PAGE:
This time of year, we get the rain, the thunder, lightning and also scorpions. The weather brings them out of their small spaces. Here are some important tips on what to watch out for.
"They can come in through any crack, climb up walls, doors, windows, vents, they tend to find places to stay in the house that are darker, they love looking for something to eat," says Ann-Marie Krueger, Poison Center Educator, Banner Health.
Last year alone, there were 10,000 scorpion stings in Arizona according to Banner Health.
A spokesperson at the center says they can be extremely painful. Symptoms are difficulty breathing, uncontrolled jerking, drooling and wild eye movements. Young children can have the worst reactions.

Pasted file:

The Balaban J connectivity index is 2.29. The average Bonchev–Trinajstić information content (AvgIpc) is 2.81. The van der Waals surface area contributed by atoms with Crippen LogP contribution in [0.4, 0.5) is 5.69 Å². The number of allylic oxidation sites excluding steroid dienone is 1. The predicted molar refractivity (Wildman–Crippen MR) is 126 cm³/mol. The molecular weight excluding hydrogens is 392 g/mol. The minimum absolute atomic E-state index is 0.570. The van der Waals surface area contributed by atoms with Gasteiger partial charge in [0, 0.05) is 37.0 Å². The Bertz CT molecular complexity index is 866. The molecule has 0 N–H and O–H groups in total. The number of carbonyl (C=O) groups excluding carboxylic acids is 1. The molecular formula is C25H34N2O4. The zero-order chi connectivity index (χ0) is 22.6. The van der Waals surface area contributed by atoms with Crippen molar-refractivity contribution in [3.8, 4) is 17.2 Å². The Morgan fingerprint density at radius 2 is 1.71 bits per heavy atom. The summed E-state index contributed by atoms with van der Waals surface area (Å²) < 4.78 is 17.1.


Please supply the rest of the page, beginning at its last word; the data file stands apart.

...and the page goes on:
"One of the very indicative things in a sting for young child is, if eyes start moving real fast and then they tend to uncoordinate -- one one way, one the other way -- and that is really the only thing that will do that."
There's a possibility your child may also keep their eyes tightly shut. If this is the case, and you believe your child has been stung, call poison control right away.